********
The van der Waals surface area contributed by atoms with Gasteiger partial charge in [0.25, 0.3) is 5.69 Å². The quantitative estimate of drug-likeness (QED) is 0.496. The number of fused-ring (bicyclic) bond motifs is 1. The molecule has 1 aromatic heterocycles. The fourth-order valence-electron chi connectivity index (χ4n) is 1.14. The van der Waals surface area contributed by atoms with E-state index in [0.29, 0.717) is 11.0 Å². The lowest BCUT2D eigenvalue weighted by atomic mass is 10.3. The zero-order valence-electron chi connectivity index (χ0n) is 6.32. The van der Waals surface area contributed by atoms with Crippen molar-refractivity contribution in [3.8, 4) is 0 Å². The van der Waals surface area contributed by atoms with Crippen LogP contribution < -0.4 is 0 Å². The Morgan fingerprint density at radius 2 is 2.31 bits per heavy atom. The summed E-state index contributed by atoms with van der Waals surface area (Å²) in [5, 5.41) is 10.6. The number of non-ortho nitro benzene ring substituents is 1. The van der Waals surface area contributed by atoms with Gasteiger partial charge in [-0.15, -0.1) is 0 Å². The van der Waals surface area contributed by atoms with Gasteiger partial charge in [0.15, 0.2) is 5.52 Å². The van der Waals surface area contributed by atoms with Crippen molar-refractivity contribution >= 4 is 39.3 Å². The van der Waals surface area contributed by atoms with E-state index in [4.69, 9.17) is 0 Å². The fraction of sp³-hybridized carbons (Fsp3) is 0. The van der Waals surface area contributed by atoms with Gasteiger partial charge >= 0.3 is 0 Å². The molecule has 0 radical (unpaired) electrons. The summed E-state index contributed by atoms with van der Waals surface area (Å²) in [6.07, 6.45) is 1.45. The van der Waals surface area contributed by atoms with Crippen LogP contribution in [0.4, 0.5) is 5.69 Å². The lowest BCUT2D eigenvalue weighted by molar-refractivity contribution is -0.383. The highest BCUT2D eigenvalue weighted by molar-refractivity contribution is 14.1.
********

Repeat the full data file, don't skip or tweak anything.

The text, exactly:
The van der Waals surface area contributed by atoms with Gasteiger partial charge in [0.25, 0.3) is 5.69 Å². The quantitative estimate of drug-likeness (QED) is 0.496. The number of fused-ring (bicyclic) bond motifs is 1. The molecule has 1 aromatic heterocycles. The fourth-order valence-electron chi connectivity index (χ4n) is 1.14. The van der Waals surface area contributed by atoms with E-state index in [0.29, 0.717) is 11.0 Å². The lowest BCUT2D eigenvalue weighted by atomic mass is 10.3. The zero-order valence-electron chi connectivity index (χ0n) is 6.32. The van der Waals surface area contributed by atoms with Crippen molar-refractivity contribution in [3.8, 4) is 0 Å². The van der Waals surface area contributed by atoms with Crippen LogP contribution < -0.4 is 0 Å². The Morgan fingerprint density at radius 2 is 2.31 bits per heavy atom. The summed E-state index contributed by atoms with van der Waals surface area (Å²) in [5, 5.41) is 10.6. The number of non-ortho nitro benzene ring substituents is 1. The van der Waals surface area contributed by atoms with Gasteiger partial charge in [-0.15, -0.1) is 0 Å². The van der Waals surface area contributed by atoms with Gasteiger partial charge in [0.15, 0.2) is 5.52 Å². The van der Waals surface area contributed by atoms with Crippen molar-refractivity contribution >= 4 is 39.3 Å². The van der Waals surface area contributed by atoms with E-state index in [4.69, 9.17) is 0 Å². The fraction of sp³-hybridized carbons (Fsp3) is 0. The van der Waals surface area contributed by atoms with Gasteiger partial charge >= 0.3 is 0 Å². The molecule has 0 radical (unpaired) electrons. The summed E-state index contributed by atoms with van der Waals surface area (Å²) in [6.07, 6.45) is 1.45. The van der Waals surface area contributed by atoms with Crippen LogP contribution in [0.4, 0.5) is 5.69 Å². The lowest BCUT2D eigenvalue weighted by molar-refractivity contribution is -0.383. The highest BCUT2D eigenvalue weighted by molar-refractivity contribution is 14.1.